I don't think pornography should be provided but prisoners should have the option of purchasing it.

    Work and study programs need to rewarded with wages but those that choose to do nothing get nothing. Obviously the basics but no extras. There is always work that can be done heck teach em to knit and sell scarves beanies etc!

    I love the idea of low risk inmates working in the community fencing painting trash removal. Even cleanups after floods and other horrific events. Highly reformed prisoners almost due for relief could even be sent to schools to talk about making the wrong choices in life.

    I think an inmates experiences in prison need to reflect the effort he or she puts in to reforming. I think they need to work for their privileges like everyone else. I know I pay for my gym membership.

    Logically (and again this is only my opinion) that would better prepare them for life on the outside where you have to work for things. The work program would lead to higher employability.'

    I'm hoping this makes sense was all typed on my phone.
    Posted via Mobile Device
    DrumRunner and dbarabians like this.
         
        05-13-2012, 07:44 PM
      #48
    Green Broke
    Quote:
    Originally Posted by Prinella    

    There is always work that can be done heck teach em to knit and sell scarves beanies etc!
    I completely agree with your whole post but the above sentence is hilarious.
         
        05-13-2012, 08:08 PM
      #49
    Yearling
    Where are they going to get the money to pay the wages? That's a big problem for most states in this economy, some states offer "Good Time", which gives time off sentences for good behavior and some programs that are completed. Some jobs do have paychecks but here they few and far between.

    Have you ever seen what a knitting needle or crochet hook can do to somebody in the wrong hands, these are things that the average person doesn't understand, safety is the first priority. Weapons are a big problem, why would you want to give them to the inmates? It's amazing what they can make weapons out of.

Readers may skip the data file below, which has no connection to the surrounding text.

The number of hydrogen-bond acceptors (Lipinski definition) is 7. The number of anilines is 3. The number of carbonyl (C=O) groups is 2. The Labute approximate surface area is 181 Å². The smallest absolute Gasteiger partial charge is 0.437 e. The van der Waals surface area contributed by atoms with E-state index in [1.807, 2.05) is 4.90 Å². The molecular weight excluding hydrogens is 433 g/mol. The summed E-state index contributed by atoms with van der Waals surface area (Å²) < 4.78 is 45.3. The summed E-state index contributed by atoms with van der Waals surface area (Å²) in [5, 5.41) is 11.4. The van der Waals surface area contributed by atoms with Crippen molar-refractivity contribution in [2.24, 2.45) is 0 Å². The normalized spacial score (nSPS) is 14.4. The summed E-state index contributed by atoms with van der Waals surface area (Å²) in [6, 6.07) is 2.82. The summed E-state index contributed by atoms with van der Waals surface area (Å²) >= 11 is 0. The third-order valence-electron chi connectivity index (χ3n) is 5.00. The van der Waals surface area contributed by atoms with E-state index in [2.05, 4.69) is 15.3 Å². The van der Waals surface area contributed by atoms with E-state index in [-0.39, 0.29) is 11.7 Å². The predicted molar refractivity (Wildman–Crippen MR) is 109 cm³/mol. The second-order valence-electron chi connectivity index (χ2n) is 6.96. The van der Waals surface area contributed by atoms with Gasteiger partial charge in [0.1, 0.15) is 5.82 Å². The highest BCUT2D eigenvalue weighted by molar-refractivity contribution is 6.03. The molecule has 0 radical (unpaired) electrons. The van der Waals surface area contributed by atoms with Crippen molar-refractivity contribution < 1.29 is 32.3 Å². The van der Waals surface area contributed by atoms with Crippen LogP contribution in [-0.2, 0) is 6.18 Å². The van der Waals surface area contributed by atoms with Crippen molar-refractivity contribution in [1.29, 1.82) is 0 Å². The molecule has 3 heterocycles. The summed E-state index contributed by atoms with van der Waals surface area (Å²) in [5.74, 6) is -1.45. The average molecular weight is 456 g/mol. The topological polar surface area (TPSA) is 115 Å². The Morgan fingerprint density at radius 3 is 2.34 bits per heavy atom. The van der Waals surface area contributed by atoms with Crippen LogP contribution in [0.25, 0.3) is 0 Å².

Most prisons don't allow pornography inside it cause more problems than it solves. And many prisons are in areas that don't have over the air TV they have to have cable, many prisons get discounts from the cable providers.
         
        05-13-2012, 08:20 PM
      #50
    Trained
    Here is the inmate pay rate in NC....

    Pay Grade. There are three daily rates of pay for all incentive wage assignments unless the Secretary determines that the work assignment requires special skills or training. Upon approval of the Secretary, inmates working in job assignments requiring special skills or training may be paid up to $3.00 per day. The three rates are: $.40, $.70, and $1.00. All jobs within the Division of Prisons are classified by the Chief of Program Services at a pay grade consistent with skills required to perform job assignments. All inmates assigned to the Department of Transportation inmate labor contract and to the Community Work Program are compensated at a fixed rate of $.70 per day
    Posted via Mobile Device